The Scientific World Journal

The Scientific World Journal / 2001 / Article
Special Issue

Optimizing Nitrogen Management in Food and Energy Production and Environmental Protection: 2nd International Nitrogen Conference 2001

View this Special Issue

Research Article | Open Access

Volume 1 |Article ID 497174 | 8 pages |

Inorganic and Organic Losses of Nitrogen from Upland Regions of Britain: Concentrations and Fluxes


The nitrogen (N) composition of streams draining eight upland regions of Britain was compared using monthly samples collected between April 1997 and April 1998. Stream samples were analysed for total N (TN), particulate N (PN), nitrate (NO3), ammonium (NH4), and dissolved organic nitrogen (DON). Concentrations of TN were small, generally less than 1.5 mg N l�1, were dominated by dissolved forms of N, and varied significantly between regions. NO3 accounted for the majority of variability. Concentrations of DON also varied between regions but to a smaller extent than those of NO3. There were considerable variations in TN fluxes between upland regions, which ranged between 3.8 and 16.1 kg N ha�1 year�1. The majority of the variation was due to NO3 fluxes, which were largest in regions receiving largest inputs of atmospheric N deposition and ranged between 1.4 and 13.5 kg N ha�1 year�1. Fluxes of DON ranged between 1 and 3.5 kg N ha�1 year�1, while fluxes of PN were generally less than 0.5 kg N ha�1 year�11, and NH4 fluxes ranged between 0.1 and 0.4 kg N ha�1 year�11. NO3 was the dominant fraction (47�84%) of N exported from all upland regions except the Highlands, where DON accounted for 52% of the TN flux. This study has shown that the DON fraction is an important component of the total N transported by upland streams in Britain.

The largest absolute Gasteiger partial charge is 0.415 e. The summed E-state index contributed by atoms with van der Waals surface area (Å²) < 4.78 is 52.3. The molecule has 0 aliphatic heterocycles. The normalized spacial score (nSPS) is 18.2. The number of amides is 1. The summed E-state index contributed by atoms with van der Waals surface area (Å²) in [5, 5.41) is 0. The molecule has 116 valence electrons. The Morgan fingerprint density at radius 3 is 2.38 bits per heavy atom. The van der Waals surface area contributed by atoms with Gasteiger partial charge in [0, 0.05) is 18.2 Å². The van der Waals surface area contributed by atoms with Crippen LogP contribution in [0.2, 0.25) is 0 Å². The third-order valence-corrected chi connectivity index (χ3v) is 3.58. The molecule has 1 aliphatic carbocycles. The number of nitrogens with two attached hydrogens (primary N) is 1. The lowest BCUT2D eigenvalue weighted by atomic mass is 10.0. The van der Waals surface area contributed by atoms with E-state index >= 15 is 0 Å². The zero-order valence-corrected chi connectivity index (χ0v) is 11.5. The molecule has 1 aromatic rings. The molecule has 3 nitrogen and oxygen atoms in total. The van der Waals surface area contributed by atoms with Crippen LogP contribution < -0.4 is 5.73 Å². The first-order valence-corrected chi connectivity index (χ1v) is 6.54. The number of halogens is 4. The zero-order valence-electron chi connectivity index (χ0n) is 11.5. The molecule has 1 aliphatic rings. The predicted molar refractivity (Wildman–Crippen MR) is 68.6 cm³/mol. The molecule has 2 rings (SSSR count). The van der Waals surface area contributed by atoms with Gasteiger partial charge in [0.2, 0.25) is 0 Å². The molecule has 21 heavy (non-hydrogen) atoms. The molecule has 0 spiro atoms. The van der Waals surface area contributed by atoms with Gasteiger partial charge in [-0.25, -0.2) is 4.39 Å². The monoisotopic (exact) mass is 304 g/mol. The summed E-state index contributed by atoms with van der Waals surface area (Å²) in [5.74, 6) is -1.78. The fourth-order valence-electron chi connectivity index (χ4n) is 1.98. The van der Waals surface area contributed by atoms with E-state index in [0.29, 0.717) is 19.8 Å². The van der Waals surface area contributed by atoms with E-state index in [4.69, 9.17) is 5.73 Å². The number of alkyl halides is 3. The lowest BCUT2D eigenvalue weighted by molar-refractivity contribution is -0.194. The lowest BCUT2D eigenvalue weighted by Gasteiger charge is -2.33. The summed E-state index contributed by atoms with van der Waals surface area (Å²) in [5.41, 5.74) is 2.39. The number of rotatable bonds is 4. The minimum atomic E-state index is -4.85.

More related articles

52 Views | 240 Downloads | 2 Citations
 PDF  Download Citation  Citation
 Order printed copiesOrder

Related articles

We are committed to sharing findings related to COVID-19 as quickly and safely as possible. Any author submitting a COVID-19 paper should notify us at to ensure their research is fast-tracked and made available on a preprint server as soon as possible. We will be providing unlimited waivers of publication charges for accepted articles related to COVID-19. Sign up here as a reviewer to help fast-track new submissions.